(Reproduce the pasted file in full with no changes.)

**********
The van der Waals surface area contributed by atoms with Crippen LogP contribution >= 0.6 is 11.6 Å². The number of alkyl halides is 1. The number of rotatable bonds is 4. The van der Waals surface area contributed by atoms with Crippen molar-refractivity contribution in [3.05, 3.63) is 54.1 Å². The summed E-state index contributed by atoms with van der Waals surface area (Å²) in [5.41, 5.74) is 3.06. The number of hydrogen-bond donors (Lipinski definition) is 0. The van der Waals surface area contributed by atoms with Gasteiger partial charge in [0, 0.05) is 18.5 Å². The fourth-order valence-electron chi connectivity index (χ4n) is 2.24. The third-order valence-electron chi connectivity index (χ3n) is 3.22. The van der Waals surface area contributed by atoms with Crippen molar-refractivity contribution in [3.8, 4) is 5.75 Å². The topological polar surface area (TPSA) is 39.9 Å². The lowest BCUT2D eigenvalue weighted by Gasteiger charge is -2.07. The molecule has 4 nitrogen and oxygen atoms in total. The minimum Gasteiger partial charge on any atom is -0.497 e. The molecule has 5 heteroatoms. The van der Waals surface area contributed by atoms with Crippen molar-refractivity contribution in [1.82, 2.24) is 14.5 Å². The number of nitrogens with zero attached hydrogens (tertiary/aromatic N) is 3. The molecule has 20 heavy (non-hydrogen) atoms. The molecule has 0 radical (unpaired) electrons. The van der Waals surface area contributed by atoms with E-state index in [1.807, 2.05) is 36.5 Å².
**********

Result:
The van der Waals surface area contributed by atoms with Crippen LogP contribution >= 0.6 is 11.6 Å². The number of alkyl halides is 1. The number of rotatable bonds is 4. The van der Waals surface area contributed by atoms with Crippen molar-refractivity contribution in [3.05, 3.63) is 54.1 Å². The summed E-state index contributed by atoms with van der Waals surface area (Å²) in [5.41, 5.74) is 3.06. The number of hydrogen-bond donors (Lipinski definition) is 0. The van der Waals surface area contributed by atoms with Gasteiger partial charge in [0, 0.05) is 18.5 Å². The fourth-order valence-electron chi connectivity index (χ4n) is 2.24. The third-order valence-electron chi connectivity index (χ3n) is 3.22. The van der Waals surface area contributed by atoms with Crippen molar-refractivity contribution in [3.8, 4) is 5.75 Å². The topological polar surface area (TPSA) is 39.9 Å². The lowest BCUT2D eigenvalue weighted by Gasteiger charge is -2.07. The molecule has 4 nitrogen and oxygen atoms in total. The minimum Gasteiger partial charge on any atom is -0.497 e. The molecule has 5 heteroatoms. The van der Waals surface area contributed by atoms with Crippen molar-refractivity contribution in [1.82, 2.24) is 14.5 Å². The number of nitrogens with zero attached hydrogens (tertiary/aromatic N) is 3. The molecule has 20 heavy (non-hydrogen) atoms. The molecule has 0 radical (unpaired) electrons. The van der Waals surface area contributed by atoms with E-state index in [1.807, 2.05) is 36.5 Å².